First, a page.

Legal Question in Business Law in California

Party A & B have a written contract, signed by both parties. Party B is not being paid under the terms of the original agreement and Party A finally agrees to alter the payment terms, but does so in writing in the form of an email. There was no official amendment made to the original contract, with both parties signing. Is the email promise from Party A to Party B to pay enforceable and/or binding?

Asked on 10/18/13, 8:25 am

3 Answers from Attorneys

Frank Natoli Natoli-Lapin, LLC
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Probably. The email can certainly serve as a "writing" to modify a written agreement.

Of course, the facts can matter here, so you may want to consult a lawyer in private if you have any concerns.

If you would like to discuss further over a free phone consult, feel free to contact me anytime that is convenient.

Kind regards,

Frank

www.LanternLegal.com

866-871-8655

frank@lanternlegal.com

DISCLAIMER: this is not intended to be specific legal advice and should not be relied upon as such. No attorney-client relationship is formed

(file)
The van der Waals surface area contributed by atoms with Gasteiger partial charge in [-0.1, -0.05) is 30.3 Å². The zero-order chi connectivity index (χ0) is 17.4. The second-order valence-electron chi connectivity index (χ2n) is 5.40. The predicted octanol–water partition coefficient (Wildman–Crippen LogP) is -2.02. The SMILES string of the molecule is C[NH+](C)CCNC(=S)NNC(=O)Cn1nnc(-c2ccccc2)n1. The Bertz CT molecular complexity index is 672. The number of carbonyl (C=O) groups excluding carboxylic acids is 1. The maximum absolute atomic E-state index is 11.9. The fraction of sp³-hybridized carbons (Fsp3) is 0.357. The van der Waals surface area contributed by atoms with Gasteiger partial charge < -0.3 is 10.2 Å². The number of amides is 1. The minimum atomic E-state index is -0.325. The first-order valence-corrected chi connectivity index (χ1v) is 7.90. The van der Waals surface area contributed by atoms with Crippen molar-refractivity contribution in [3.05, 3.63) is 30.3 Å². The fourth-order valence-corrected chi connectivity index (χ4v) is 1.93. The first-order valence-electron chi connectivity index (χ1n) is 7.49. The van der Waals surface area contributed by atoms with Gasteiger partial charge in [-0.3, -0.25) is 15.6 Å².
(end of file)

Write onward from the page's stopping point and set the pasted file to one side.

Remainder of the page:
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10/18/13, 8:36 am
Timothy McCormick Libris Solutions - Dispute Resolution Services
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The key word in the previous answer is "probably." A review of the terms of the original written contract and the course of conduct and dealing between the parties would be required before a really reliable opinion could be given.

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10/18/13, 8:44 am
Carl Starrett Law Offices of Carl H. Starrett II
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Under most circumstances, California law allows parties to a written contract to make verbal modifications to the written agreement. You'll want to check to see if the contract has any provisions requirement amendments to be in writing.

Some courts have held that email exchanges like what you described could be sufficient enough of a "writing" to overcome a contract term that requires written amendments.

to be 100% sure, you should have an attorney review the contract and the emails.

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10/18/13, 8:46 am

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